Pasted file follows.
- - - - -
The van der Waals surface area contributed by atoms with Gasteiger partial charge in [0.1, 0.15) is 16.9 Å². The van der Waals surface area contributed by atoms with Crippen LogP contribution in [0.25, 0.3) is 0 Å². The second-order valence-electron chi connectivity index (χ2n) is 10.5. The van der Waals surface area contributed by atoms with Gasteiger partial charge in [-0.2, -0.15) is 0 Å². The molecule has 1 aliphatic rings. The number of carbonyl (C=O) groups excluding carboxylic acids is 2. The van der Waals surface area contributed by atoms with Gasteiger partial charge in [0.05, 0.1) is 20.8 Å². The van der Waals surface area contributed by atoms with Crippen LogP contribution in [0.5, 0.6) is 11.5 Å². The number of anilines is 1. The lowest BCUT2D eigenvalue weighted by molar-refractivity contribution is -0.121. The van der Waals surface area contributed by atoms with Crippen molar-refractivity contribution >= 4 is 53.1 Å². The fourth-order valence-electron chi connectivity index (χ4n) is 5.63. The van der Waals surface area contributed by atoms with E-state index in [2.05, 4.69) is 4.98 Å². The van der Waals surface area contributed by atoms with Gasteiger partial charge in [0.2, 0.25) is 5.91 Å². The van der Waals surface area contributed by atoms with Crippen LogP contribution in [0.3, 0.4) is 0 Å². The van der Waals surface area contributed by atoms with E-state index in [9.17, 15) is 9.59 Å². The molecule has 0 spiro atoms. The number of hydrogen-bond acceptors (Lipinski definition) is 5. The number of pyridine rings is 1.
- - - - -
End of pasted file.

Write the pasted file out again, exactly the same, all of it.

The van der Waals surface area contributed by atoms with Gasteiger partial charge in [0.1, 0.15) is 16.9 Å². The van der Waals surface area contributed by atoms with Crippen LogP contribution in [0.25, 0.3) is 0 Å². The second-order valence-electron chi connectivity index (χ2n) is 10.5. The van der Waals surface area contributed by atoms with Gasteiger partial charge in [-0.2, -0.15) is 0 Å². The molecule has 1 aliphatic rings. The number of carbonyl (C=O) groups excluding carboxylic acids is 2. The van der Waals surface area contributed by atoms with Gasteiger partial charge in [0.05, 0.1) is 20.8 Å². The van der Waals surface area contributed by atoms with Crippen LogP contribution in [0.5, 0.6) is 11.5 Å². The number of anilines is 1. The lowest BCUT2D eigenvalue weighted by molar-refractivity contribution is -0.121. The van der Waals surface area contributed by atoms with Crippen molar-refractivity contribution >= 4 is 53.1 Å². The fourth-order valence-electron chi connectivity index (χ4n) is 5.63. The van der Waals surface area contributed by atoms with E-state index in [2.05, 4.69) is 4.98 Å². The van der Waals surface area contributed by atoms with Gasteiger partial charge in [0.2, 0.25) is 5.91 Å². The van der Waals surface area contributed by atoms with Crippen LogP contribution in [0.3, 0.4) is 0 Å². The van der Waals surface area contributed by atoms with E-state index in [9.17, 15) is 9.59 Å². The molecule has 0 spiro atoms. The number of hydrogen-bond acceptors (Lipinski definition) is 5. The number of pyridine rings is 1.